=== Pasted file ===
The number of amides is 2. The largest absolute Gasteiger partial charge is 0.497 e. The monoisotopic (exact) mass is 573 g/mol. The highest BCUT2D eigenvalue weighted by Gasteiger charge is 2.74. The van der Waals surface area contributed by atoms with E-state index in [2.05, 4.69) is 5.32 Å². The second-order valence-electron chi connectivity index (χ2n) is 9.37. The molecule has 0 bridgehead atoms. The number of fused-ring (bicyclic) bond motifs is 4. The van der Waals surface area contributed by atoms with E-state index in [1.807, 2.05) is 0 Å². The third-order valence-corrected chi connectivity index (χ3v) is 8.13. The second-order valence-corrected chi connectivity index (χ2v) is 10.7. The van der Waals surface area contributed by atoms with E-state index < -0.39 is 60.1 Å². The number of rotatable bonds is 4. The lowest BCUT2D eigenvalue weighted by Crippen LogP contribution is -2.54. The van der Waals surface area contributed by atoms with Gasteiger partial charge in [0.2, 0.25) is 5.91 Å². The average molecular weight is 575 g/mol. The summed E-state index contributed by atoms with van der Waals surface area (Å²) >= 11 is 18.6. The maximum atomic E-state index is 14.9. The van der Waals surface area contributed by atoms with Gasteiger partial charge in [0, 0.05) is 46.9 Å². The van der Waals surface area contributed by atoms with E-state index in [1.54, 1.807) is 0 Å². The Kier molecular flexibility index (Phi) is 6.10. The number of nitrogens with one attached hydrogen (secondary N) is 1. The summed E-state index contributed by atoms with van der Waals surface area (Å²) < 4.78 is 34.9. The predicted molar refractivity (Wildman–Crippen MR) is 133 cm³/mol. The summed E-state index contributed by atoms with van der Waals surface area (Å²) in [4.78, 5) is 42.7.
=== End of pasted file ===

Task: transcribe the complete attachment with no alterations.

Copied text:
The number of amides is 2. The largest absolute Gasteiger partial charge is 0.497 e. The monoisotopic (exact) mass is 573 g/mol. The highest BCUT2D eigenvalue weighted by Gasteiger charge is 2.74. The van der Waals surface area contributed by atoms with E-state index in [2.05, 4.69) is 5.32 Å². The second-order valence-electron chi connectivity index (χ2n) is 9.37. The molecule has 0 bridgehead atoms. The number of fused-ring (bicyclic) bond motifs is 4. The van der Waals surface area contributed by atoms with E-state index in [1.807, 2.05) is 0 Å². The third-order valence-corrected chi connectivity index (χ3v) is 8.13. The second-order valence-corrected chi connectivity index (χ2v) is 10.7. The van der Waals surface area contributed by atoms with E-state index < -0.39 is 60.1 Å². The number of rotatable bonds is 4. The lowest BCUT2D eigenvalue weighted by Crippen LogP contribution is -2.54. The van der Waals surface area contributed by atoms with Gasteiger partial charge in [0.2, 0.25) is 5.91 Å². The average molecular weight is 575 g/mol. The summed E-state index contributed by atoms with van der Waals surface area (Å²) >= 11 is 18.6. The maximum atomic E-state index is 14.9. The van der Waals surface area contributed by atoms with Gasteiger partial charge in [0, 0.05) is 46.9 Å². The van der Waals surface area contributed by atoms with E-state index in [1.54, 1.807) is 0 Å². The Kier molecular flexibility index (Phi) is 6.10. The number of nitrogens with one attached hydrogen (secondary N) is 1. The summed E-state index contributed by atoms with van der Waals surface area (Å²) < 4.78 is 34.9. The predicted molar refractivity (Wildman–Crippen MR) is 133 cm³/mol. The summed E-state index contributed by atoms with van der Waals surface area (Å²) in [4.78, 5) is 42.7.